for Adam and Bushy
The surf spot at the end of our street has a wooden path that goes straight in to sea. Dad says that when the council built the path years ago it went on to the sand. Dad always cracks the same joke about why the path goes straight in to the water now, ‘Global warming,’ he says, then his face looks sad and we know he is thinking of Mum.
My sister wants to be a marine biologist when she grows up. Darcy reckons she will specialise and be a seaweed ecologist. She is really smart and smashes maths and science out of the park. I’m not smart but Dad says I am a good egg with a sensitive soul. When I grow up I want to make surfboards like my Dad’s best friend. He makes boards out of paulownia. I think my sister has a crush on him because the only time she stops talking is when Mick and Dad are in the garden building another raised bed. Mick was the first one to call me Sharkbait, ‘Grab us another cuppa while I help your old man build this thing will ya Sharkbait?’
Dad has nine raised beds so far. They are vegie patches with wooden sides as high as my nuts. There is no grass left. Dad says that the point to life is to pay close attention to nature and that the best way to do that is either ‘Rooting, surfing or elbow deep in compost.’ Darcy has a soil testing kit and is always bugging Dad about adding more lime to the mix. She follows him around the garden as he is laying pipes saying stuff like, ‘I’m worried the pH is out of whack.’ Dad looks at her and says, ‘You remind me of your mother,’ sighing then adding, ‘All the nagging,’ as he turns the hose on us.
I was pretty little when Mum got sick. She got a brain tumour when I was a baby and by the time I was old enough to walk Mum was in bed. She had a whistle that she would blow if she fell and needed Darcy to go to the neighbour’s for help. One time when I was about five I climbed a tree in our backyard and Mum came in to the garden. She didn’t know I was there. I watched her. She had no hair except wispy bits around the neck and she wore these turban hat things the lady next door made for her. She was walking really slowly to the clothesline where two magpies were sitting. Mum had bread and she fed them by hand. The next day she went to hospital and she never came back.
Dad says that when Mum was younger she stopped The Bastards from developing our town. Frying slippery jacks he tells us , ‘The developers turned up and started bulldozing. Your Mum went to the shops and came back with two balaclavas, some screwdrivers and a lot of sugar.’ He says Mum would break in to the building yard night after night and pour sugar in the gas tank of whatever machinery was there. ‘When they cottoned on and got a guard your Mum got her cousin, you know Tommy, to put a whole tree over the road into town stopping them from coming.’ In the end the developers got fed up and left. They ended up dredging the break near our cousin’s house. They don’t get waves anymore, just tourists. That’s why the whole town was at her funeral. Even the mayor who had tried to wreck everything was there. He was acting weird. He bent down on one leg so he was level with me. His breath stunk like dead puffer fish. He said, ‘Son, I had a lot of respect for your mother. We didn’t always see eye to eye but she was a fighter,’ and he patted my head. After he left Mick came over and messed up my hair and threw me onto his shoulders. He took me to the edge of the cemetery and showed me a King Parrot that was perched on a gravestone. Mick was crying and so was I, ‘Every time you see a King Parrot from now on, know that it’s her watching us all.’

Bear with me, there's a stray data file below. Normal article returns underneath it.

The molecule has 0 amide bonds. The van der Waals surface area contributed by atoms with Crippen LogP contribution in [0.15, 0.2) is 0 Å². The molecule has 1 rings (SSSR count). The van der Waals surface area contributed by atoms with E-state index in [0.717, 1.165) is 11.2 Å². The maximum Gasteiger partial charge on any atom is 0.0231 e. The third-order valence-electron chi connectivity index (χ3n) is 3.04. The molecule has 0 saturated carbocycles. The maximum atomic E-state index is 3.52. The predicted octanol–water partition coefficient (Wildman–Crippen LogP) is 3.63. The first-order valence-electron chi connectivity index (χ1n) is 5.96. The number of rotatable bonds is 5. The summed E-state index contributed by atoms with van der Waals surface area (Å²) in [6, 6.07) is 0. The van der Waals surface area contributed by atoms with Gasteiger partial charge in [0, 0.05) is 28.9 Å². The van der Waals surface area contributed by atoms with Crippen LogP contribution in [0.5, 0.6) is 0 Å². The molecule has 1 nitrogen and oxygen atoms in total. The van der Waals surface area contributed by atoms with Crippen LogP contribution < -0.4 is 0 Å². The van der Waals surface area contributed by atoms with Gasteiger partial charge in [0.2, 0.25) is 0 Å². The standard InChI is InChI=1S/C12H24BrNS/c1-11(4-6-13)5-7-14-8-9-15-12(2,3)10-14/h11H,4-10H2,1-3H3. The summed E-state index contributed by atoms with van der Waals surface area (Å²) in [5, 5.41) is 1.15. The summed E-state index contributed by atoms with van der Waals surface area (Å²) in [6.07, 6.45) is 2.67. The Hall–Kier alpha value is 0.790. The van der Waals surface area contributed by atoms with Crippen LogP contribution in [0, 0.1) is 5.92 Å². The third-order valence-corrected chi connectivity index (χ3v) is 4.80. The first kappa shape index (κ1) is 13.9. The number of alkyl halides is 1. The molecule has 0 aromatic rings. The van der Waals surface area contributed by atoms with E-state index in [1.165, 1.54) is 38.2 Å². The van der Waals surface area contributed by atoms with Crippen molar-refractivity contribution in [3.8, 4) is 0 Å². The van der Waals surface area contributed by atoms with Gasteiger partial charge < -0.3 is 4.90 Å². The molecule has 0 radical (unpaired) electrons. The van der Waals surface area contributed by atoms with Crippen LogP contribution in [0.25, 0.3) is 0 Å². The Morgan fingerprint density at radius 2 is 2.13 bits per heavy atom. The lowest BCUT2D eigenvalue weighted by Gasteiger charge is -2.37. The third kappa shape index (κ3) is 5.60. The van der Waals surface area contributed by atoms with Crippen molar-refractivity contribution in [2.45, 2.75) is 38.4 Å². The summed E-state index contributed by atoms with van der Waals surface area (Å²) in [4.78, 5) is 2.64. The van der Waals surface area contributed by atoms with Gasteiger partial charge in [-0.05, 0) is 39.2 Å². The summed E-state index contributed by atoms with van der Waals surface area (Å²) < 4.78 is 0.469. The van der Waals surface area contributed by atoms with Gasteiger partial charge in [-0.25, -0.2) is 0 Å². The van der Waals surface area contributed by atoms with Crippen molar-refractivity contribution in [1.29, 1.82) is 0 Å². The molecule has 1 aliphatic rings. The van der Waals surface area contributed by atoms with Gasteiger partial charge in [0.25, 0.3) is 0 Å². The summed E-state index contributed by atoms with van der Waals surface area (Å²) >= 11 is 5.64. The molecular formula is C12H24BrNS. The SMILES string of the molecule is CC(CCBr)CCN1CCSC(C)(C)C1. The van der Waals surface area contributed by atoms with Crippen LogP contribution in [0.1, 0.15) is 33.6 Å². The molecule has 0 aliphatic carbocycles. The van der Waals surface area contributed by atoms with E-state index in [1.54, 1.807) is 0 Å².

Next week Darcy is going to the city to stay with Aunty Rach. Dad says that it is good for her to have some chick time and that while she is gone we can walk around in our undies farting. Aunty Rach has a new boyfriend every Christmas. Last Christmas she even had a new girlfriend. Dad says that love does whatever the hell it wants. Her girlfriend gave me a harmonica. Darcy won a state under 16s surf championship last month. Some surf brands wanted to sponsor her but she said, ‘That’s not how I roll,’ copying Aunty Rach, ‘I’m a soul surfer, like Rastovich.’ We are broke and if it was me I would take the hoodie but Darcy’s like Mum and I’m like Dad.
Yesterday there was a great white at our beach. We didn’t go in the water. When we got to the path four of the adults were standing there dripping in their wetsuits staring at something about just past the break. ‘Nearly lived up your name there Sharkbait,’ Sparky said as he toweled off and jumped in his ute to go to work for Dad.
Dad is a landscape architect. He says that means, ‘I shovel shit for rich people.’ Some days he comes home from work in a bad mood and when Darcy asks him why he says, ‘The new owners of the old McGilray place, they’re spraying RoundUp like it’s going out of style.’ RoundUp is this thing that they spray to kill weeds. Mick says it messes with his bee’s GPS so they can’t find their way back home to the hive. Mick and Dad, they do this type of gardening called permaculture where they don’t use chemicals and they wee into the watering can a lot. That’s how Dad met Mum, on an organic farm. He said she made him a buckwheat pancake and it was love at first bite. Mick gives me 50c every time I piss on his lemon tree. One time I tried to trick him by just pouring my water bottle on to it but he saw me doing it, laughed and gave me a dollar.
The best thing about the surf spot at the end of our street is the sound. It sounds like the ocean is playing the piano. The waves hit the shore which is covered in smooth black rocks the size of loaves of bread and they all bump around as the tide sucks back out to sea. It makes a deep and satisfying noise.